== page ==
On Learning and Practice

by TG-WP on March 30, 2020

On Learning and Practice

 

A measured approach

I would like to share with you my approach to learning and practice that I have formulated through my years of study and teaching. I am not suggesting this is either right or a perfect method for each of you. However, this could serve as a starting point for any investigations you make into achieving forward movement with your performance, both in the practice room and on the stage. 

How to approach it…

To develop a solid practice for almost any physical activity I feel one should cultivate the following – 

Determination – the desire and will to consistently practice / perform to the highest level possible, even in the face of great challenges.

Focus – the ability to hone in on a particular task / topic / problem.

Commitment – To maintain the work on a given area over a period of time until you achieve your aims / have solved any problems.

Patience – to keep going back again and again until you are done and not falter from your path due to boredom or frustration or failure.

Let’s look at one of the methods I personally employ and teach to my students:

Get it right, Not Fast!!

When approaching a new piece of music, the process if two-fold – ‘learning‘ then ‘practice’.

Learning

The ‘Learning’ element if this process should be engaged with slowly with the primary focus being on getting the right notes or chords in the right order. Once these are memorised, take each phrase and again, slowly and, if necessary out of ‘time’ but with a focus on how each phrases frenetically works (ie. 1 & 2 & 3 e &  4), work on each phrase.

As the notes and rhythmic elements of each phrase or chord voicing come together and become more familiar, so you learn how to ‘instruct’ your fingers to execute the movement more fluently.

I have found that singing the line often enables me to then perform it more quickly on my instrument, using the correct notes and rhythmic phrasing.

A story relayed by the great jazz educator Hal Galper talks of a student who approaches Dizzy Gillespie after a high school concert and asks what he is thinking when he is playing. His answer was “…most people think I’m thinking something like (sings quietly) ‘dab bab dooby do daaa’ but actually I’m thinking (sings, but shouting) ‘DAB BAB DOOBY DO DAAA’. In other words, in order to deliver a phrase or piece convincingly and with meaning, it is first necessary for the line to be vivid enough or loud in the brain. Part of your learning process should involve being able to internally sing/hear the music you’re studying loud to strengthen the brain signal.

Practice

Once the process of learning all the harmonic and rhythmic elements (taking the music ‘off the page’ when possible) is complete, it is time to begin practicing, either the piece as a whole or any of the more challenging phrases. This part of the process is about precision and meticulous attention to detail. Fine tuning the performance to express precisely your intended emotional and sonic content. This will be determined either by your own inner voice or your voice on the instrument, or by aiming to perfectly emulate the player whom you have transcribed.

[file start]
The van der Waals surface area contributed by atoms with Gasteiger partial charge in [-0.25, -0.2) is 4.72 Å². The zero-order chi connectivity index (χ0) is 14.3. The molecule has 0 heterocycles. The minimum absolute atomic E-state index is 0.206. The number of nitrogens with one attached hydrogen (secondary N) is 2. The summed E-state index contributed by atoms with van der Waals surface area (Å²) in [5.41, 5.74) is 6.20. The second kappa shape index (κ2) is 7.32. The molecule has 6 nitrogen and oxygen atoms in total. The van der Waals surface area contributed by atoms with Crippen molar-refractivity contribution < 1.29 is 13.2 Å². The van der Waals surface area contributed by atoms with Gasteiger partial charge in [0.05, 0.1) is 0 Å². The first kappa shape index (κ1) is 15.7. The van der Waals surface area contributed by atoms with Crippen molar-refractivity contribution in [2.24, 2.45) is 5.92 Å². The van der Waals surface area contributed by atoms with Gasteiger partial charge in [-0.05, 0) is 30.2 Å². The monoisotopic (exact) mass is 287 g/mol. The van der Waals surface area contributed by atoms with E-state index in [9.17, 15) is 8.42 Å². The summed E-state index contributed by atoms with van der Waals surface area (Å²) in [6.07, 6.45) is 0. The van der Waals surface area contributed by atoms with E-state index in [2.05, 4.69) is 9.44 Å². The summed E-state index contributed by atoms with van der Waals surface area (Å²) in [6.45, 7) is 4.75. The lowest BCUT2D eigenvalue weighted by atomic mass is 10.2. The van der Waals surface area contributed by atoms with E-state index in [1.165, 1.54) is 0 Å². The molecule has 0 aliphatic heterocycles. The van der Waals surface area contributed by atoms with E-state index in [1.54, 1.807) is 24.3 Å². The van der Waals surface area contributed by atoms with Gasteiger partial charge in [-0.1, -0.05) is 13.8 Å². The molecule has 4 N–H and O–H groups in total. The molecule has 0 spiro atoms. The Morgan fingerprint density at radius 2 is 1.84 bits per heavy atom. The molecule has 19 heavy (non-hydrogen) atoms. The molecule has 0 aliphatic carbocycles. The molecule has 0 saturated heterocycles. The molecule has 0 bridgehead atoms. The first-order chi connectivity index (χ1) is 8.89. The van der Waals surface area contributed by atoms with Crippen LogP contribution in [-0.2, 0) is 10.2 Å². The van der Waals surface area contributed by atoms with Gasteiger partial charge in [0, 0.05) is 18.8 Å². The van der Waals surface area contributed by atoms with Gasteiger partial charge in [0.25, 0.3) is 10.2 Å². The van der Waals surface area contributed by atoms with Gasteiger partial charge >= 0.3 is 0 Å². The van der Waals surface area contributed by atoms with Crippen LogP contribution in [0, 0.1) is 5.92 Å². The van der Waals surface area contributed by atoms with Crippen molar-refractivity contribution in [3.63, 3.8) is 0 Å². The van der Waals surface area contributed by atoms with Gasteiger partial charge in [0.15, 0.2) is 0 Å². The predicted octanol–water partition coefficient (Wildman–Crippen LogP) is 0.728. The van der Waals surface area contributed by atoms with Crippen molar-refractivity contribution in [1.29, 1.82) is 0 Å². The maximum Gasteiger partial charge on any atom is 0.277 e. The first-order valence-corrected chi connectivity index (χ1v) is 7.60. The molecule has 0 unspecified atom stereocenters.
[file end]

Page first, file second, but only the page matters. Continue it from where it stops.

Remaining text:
A common misconception about practice is that you engaged with it from the very start of the learning process and that, once the piece has been successfully played through a handful of times, it has been conquered. On the contrary, this is when the work really begins.

So when you’re next in the practice room and you’ve finished the first few run-throughs of a song, got it kind-of half right on the way and you’re about to move on, stop! Make an honest assessment of your performance. Then, take any parts where an improvement can be made, breaking them down to smaller chunks or phrases and work on each part until it becomes a true representation of the piece. By doing this you not only inform your performance of that particular song, you create a foundation of facility and habit. Both of which will go with you to the next tune, and the next and the next and so on, perpetually reinforcing your ability on your instrument.

Further Reading

Having spent many years researching how one learns and excels, I would like to share some of the sources that have informed and guided my thinking.

‘Outliers’  & ‘Blink’ – Malcom Gladwell

Mindset – Carol S. Dweck

Effortless Mastery – Kenny Werner

Coach Wooden’s Pyramid of Success – John Wooden, Jay Carty & David Robinson

The Cambridge Handbook of Expertise and Expert performance, Chapter 38: The Influence of Experience and Deliberate Practice on the Development of Superior Expert Performance – K. Anders Ericsson

In addition, I have watched hours of lectures from great educators such as Hal Galper and Kenny Werner; studied for a number of years with Joe Hubbard and Steve Lawson, both of whom challenged me to think about my approach to studying in different ways; and attended masterclasses and had one-off lessons with some inspirational musicians. All these have informed my opinion and as I discover more, so I further evolve my thinking, teaching and personal practice.

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